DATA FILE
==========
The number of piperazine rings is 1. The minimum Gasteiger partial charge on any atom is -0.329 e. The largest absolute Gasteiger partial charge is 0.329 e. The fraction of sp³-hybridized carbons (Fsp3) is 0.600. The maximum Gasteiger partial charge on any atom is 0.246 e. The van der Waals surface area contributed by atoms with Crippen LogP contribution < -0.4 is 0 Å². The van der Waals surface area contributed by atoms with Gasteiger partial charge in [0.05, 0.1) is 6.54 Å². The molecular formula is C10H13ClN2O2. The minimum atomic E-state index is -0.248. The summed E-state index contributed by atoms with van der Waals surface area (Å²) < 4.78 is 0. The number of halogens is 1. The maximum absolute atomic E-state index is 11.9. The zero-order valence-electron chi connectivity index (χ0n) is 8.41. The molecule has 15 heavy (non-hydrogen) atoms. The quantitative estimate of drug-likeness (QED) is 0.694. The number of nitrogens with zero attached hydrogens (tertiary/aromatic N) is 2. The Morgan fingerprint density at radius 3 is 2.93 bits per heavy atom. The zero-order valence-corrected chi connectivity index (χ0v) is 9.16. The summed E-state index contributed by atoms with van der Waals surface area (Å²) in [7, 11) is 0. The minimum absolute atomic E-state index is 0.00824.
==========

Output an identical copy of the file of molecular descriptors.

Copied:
The number of piperazine rings is 1. The minimum Gasteiger partial charge on any atom is -0.329 e. The largest absolute Gasteiger partial charge is 0.329 e. The fraction of sp³-hybridized carbons (Fsp3) is 0.600. The maximum Gasteiger partial charge on any atom is 0.246 e. The van der Waals surface area contributed by atoms with Crippen LogP contribution < -0.4 is 0 Å². The van der Waals surface area contributed by atoms with Gasteiger partial charge in [0.05, 0.1) is 6.54 Å². The molecular formula is C10H13ClN2O2. The minimum atomic E-state index is -0.248. The summed E-state index contributed by atoms with van der Waals surface area (Å²) < 4.78 is 0. The number of halogens is 1. The maximum absolute atomic E-state index is 11.9. The zero-order valence-electron chi connectivity index (χ0n) is 8.41. The molecule has 15 heavy (non-hydrogen) atoms. The quantitative estimate of drug-likeness (QED) is 0.694. The number of nitrogens with zero attached hydrogens (tertiary/aromatic N) is 2. The Morgan fingerprint density at radius 3 is 2.93 bits per heavy atom. The zero-order valence-corrected chi connectivity index (χ0v) is 9.16. The summed E-state index contributed by atoms with van der Waals surface area (Å²) in [7, 11) is 0. The minimum absolute atomic E-state index is 0.00824.